Before we get started, you can click here for part one of this series if you missed it.
The Central Illinois R/C Pulling Association (CIRCPA) holds their events in the town of Jerseyville, IL. It’s about 45 minutes north of St. Louis, MO. They have a very nice track setup under a pavilion so they can do business rain or shine. Being that this was the first pull of the year, the track was heavily packed in after sitting for a long, cold winter. That’s important to note as you’ll soon see. It was time to weigh in.
“Weigning in” is putting your vehicle on the scale (most r/c pulling clubs use digital fruit scales) and letting the designated official inspect to make sure you are below the legal weight for your class and also check hitch legality. I’m pulling in the 8 lbs Pro-stock Truck class and on my initial trip to the scale I was right at 6.8 lbs, so I had room to add additional ballast. As you can see below, after a few weights I’m now right at 7.9. Perfect. It’s very important that you are right on the cusp of legality because you need every available ounce to help add traction. And while everyone must weigh the same, the secret sauce is where you put it.
A hard packed track usually means traction at the rear will be great, so more weight needs to go up front to keep it down. Loose tracks require lighter front ends and more on the rear. It’s a guessing game. Knowing the track was packed hard, I put about 3/4 lbs above the rear and all the rest of my weight went up front. It was finally time to meet every pullers best friend or worst enemy – the sled.
Like many of the r/c pulling sleds you see around the country, the CIRCPA unit is custom built. Each class has a set amount of weight in the sled box to make them stop. While the stock trucks don’t need much to put the brakes on, the more powerful classes need a bunch. At the end of each pull a laser rangefinder is used to instantly give an accurate measurement. It then has to be manually pushed back to the start. This is a very nice piece of equipment.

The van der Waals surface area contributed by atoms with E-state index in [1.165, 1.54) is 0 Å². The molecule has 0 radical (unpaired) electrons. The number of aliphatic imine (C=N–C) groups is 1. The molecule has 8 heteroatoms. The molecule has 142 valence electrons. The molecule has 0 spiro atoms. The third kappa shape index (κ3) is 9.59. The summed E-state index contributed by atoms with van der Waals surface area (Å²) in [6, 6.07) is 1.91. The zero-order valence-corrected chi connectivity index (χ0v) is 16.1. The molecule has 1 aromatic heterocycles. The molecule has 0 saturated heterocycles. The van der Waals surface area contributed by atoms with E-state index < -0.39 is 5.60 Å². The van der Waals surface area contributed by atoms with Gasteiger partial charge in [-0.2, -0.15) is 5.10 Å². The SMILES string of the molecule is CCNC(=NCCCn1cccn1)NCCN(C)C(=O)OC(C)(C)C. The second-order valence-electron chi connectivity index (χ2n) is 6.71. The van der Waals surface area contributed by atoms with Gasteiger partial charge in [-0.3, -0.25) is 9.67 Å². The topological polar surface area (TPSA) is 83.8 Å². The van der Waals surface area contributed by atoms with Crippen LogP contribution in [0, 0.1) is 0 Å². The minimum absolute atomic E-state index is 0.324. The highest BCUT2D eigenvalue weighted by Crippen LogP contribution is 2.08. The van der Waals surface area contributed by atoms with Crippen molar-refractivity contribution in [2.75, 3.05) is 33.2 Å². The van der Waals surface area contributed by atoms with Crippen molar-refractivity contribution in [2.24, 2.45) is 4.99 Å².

CIRCPA allows each puller to make 2 passes on the 30 foot long track. Both totals are added up to get a final number. If multiple vehicles tie with two full pulls a piece then a single run pull-off is held. Drivers draw playing cards to designate what order they will pull in. The classes on hand this day were: Stock Scaler, Pro-stock 4×4, Modified 2WD and Modified 4×4. While I waited for my turn I enjoyed watching the others duke it out. Here are some shots of the stock scaler and wheel standing 2WD classes:
It was finally time for my class. I was pulling in the seventh spot out of eleven trucks. I hooked it up and let her fly. Little Red Wagon chugged on down to a distance of 29’5″, about half a foot from a full pull! For my second pull I decided to spot the sled to the right side of the track as I thought I thought maybe some fresh dirt would help me get a few more inches. When the dust settled I had pulled 28′ 5-1/2″. Not as far as the first one but a good hook nonetheless.
When all 11 trucks had rumbled down the track I wound up with a fifth place finish. I was ecstatic! Running that well against a field of tough trucks was a heck of a first outing, especially considering I was using the stock gearing that my Axial SCX10 came with from the factory. And speaking of the SCX10, this was the weapon of choice for almost every truck in both the stock and pro-stock classes. Axial may be the first name that comes to most hobbyist’s minds when it comes to trailing or crawling, but they are fast becoming the pullers choice as well. It’s the perfect platform to get started in the sport.
Big thanks goes Axial Racing, Travis @ Sutton Motorsports and my fellow pullers in Jerseyville for taking part in the build. I’m looking forward to campaigning Little Red Wagon for a long time! But hey, I’m not done yet. The SCX10 puller was just the start. What’s a person to do if they REALLY want to get involved in pulling? Build a top of the line, component chassis’d modified 4×4 truck, that’s what. Stay tuned 😉
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